Some lawmakers have expressed concerns about President Biden’s proposal to raise the federal corporate income tax rate from 21 percent to 28 percent, and instead suggest raising the rate to 25 percent.

Tax Policy in the First 100 Days of the Biden Administration

April 30, 2021

In his first 100 days as president, Joe Biden has proposed more than a dozen significant changes to the U.S. tax code that would raise upwards of $3 trillion in revenue and reduce incentives to invest, save, and work in the United States.

Effects of Proposed International Tax Changes on U.S. Multinationals

April 28, 2021

The international corporate tax changes in President Biden’s tax plan would increase tax rates on domestic income more than on foreign income, resulting in a net increase in profit shifting out of the US, according to our Multinational Tax Model.

Testimony: Tax Fairness, Economic Growth, and Funding Government Investments

April 27, 2021

Economic research and Tax Foundation modeling indicate there is a negative trade-off between progressive taxes on capital income—such as the wealth tax, minimum book tax on corporate income, and a higher corporate tax rate—and economic growth.

Labor Share of Net Income is Within Its Historical Range

April 13, 2021

President Biden’s administration argues in the Made in America Tax Plan that corporate taxes should be raised to address a declining share of national income accruing to labor. The problem with the argument, which primarily relies on measures of gross domestic income, is it ignores that some income doesn’t accrue to workers or capital owners.

Combined Corporate Rates Would Exceed 30 Percent in Most States Under Biden’s Tax Plan

April 1, 2021

While the focus has been on the federal rate, it is important to include state tax rates when thinking about the total tax burden on corporate income.

President Biden’s Infrastructure Plan Raises Taxes on U.S. Production

March 31, 2021

An increase in the federal corporate tax rate to 28 percent would raise the U.S. federal-state combined tax rate to 32.34 percent, higher than every country in the OECD, the G7, and all our major trade partners and competitors including China.

CBO Study: Benefits of Biden’s $2 Trillion Infrastructure Plan Won’t Outweigh $2 Trillion Tax Hike

March 31, 2021

The economics is clear: If Biden wants to maximize the economic benefits of his $3 trillion in new infrastructure spending, he should cut $3 trillion in other government spending to pay for it.

Evaluating Proposals to Increase the Corporate Tax Rate and Levy a Minimum Tax on Corporate Book Income

February 24, 2021

President Biden and congressional policymakers have proposed several changes to the corporate income tax, including raising the rate from 21 percent to 28 percent and imposing a 15 percent minimum tax on the book income of large corporations, to raise revenue for new spending programs. Our new modeling analyzes the economic, revenue, and distributional impact of these proposals.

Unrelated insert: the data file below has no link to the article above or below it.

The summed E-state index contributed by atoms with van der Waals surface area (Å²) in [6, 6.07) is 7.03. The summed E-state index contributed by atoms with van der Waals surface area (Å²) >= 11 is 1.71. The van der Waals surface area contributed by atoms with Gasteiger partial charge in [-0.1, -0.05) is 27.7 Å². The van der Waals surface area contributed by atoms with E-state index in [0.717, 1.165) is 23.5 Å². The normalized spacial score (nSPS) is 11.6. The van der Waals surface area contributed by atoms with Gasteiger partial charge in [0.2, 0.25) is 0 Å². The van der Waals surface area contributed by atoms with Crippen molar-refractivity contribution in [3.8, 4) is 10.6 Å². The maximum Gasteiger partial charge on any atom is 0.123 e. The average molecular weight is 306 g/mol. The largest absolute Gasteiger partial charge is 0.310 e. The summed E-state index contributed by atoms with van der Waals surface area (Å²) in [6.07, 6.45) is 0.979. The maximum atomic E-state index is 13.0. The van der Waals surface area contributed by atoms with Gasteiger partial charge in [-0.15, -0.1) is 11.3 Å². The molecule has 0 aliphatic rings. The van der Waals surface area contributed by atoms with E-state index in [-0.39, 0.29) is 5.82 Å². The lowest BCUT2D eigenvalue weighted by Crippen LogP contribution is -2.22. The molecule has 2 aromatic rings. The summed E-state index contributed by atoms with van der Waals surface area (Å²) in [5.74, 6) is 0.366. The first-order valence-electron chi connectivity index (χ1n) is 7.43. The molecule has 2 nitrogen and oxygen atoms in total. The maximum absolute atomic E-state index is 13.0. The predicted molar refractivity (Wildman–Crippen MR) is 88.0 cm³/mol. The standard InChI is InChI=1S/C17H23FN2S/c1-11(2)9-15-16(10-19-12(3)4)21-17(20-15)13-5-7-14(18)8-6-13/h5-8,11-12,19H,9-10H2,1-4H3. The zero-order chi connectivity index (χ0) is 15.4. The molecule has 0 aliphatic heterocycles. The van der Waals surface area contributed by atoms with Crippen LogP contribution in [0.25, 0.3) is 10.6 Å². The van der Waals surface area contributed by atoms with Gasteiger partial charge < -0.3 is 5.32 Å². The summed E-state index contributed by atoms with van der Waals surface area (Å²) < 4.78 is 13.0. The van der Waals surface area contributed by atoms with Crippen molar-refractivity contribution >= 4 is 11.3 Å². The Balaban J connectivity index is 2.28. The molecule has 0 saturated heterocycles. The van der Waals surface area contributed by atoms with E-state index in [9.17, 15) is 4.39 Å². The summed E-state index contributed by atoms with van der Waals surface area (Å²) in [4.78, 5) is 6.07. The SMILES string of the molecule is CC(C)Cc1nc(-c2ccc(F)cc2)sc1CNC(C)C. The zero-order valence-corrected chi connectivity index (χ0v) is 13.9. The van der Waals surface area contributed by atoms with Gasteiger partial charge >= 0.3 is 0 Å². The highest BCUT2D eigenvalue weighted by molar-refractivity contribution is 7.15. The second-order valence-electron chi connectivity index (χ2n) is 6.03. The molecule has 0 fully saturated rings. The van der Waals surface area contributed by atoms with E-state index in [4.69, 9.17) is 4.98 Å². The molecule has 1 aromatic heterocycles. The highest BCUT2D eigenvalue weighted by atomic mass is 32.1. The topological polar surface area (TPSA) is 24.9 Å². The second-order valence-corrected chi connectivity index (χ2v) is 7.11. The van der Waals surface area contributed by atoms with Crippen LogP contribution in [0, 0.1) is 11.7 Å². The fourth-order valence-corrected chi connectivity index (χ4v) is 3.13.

History of Attempted Changes to Step-Up in Basis Shows Perilous Road Ahead

September 28, 2021

As Congress considers President Biden’s proposal to tax unrealized capital gains at death, the history of previous efforts suggests it faces a perilous road ahead. Lawmakers must resolve tricky design and implementation details that derailed past attempts to change how capital gains are treated when assets are passed from one generation to the next.

Economy Loses More than Revenue Gains in Ways and Means “Build Back Better” Act

September 22, 2021

As Congress debates next steps on the tax provisions in the House Ways & Means Build Back Better Act, it is important to consider the economic impacts, which include reduced economic output, wages, and jobs. Due to the plan’s economically costly and inefficient tax increases, we find that long-run GDP would drop by more than $2 for every $1 in new tax revenue.

The Good, the Bad, and the Ugly of the Ways and Means Plan

September 20, 2021

The latest version of the Biden Build Back Better agenda, released last week by the House Ways and Means committee, is dense, with too many provisions to flesh out completely. Here’s a rundown of the good, the bad, and the ugly of it.

Tax Reform and Infrastructure Investment: The Two Theories

September 9, 2021

The Biden administration does have a point about how some components of the infrastructure bill could put downward pressure on inflation in the long term. However, the taxes chosen to pay for those investments would counteract those effects, by reducing investment and productivity growth.

Temporary Policies Complicate the Child Tax Credit’s Future

September 3, 2021

Over the next ten years, the structure of the Child Tax Credit (CTC) is scheduled to change, complicating efforts to extend enhanced CTC benefits or reform the CTC for the long-term. Rather than take an all-or-nothing approach or kick the can down the road by relying on temporary expansions, lawmakers could consider alternative options that better target low-income households, retain work incentives, reduce the impact on federal revenue, and provide taxpayers with a stable, consistent tax code.

5 Things to Consider in the Tax Gap Discussion

August 27, 2021

Increasing tax compliance is a major part of the Biden administration proposal to raise revenue for physical and social infrastructure. Reducing the tax gap—the difference between taxes owed and taxes paid—is a good way to raise revenue, but it doesn’t come without trade-offs, and it’s important to go about it in the right way.

Claiming 97 Percent of Small Businesses Exempt from Biden Taxes Is Misleading

August 20, 2021

The Biden administration recently cited an analysis from Treasury claiming that “the President’s agenda will protect 97 percent of small business owners from income tax rate increases.” However, the figure is misleading. To assess the economic effect of higher marginal tax rates, it matters how much income or investment will be affected—not how many taxpayers.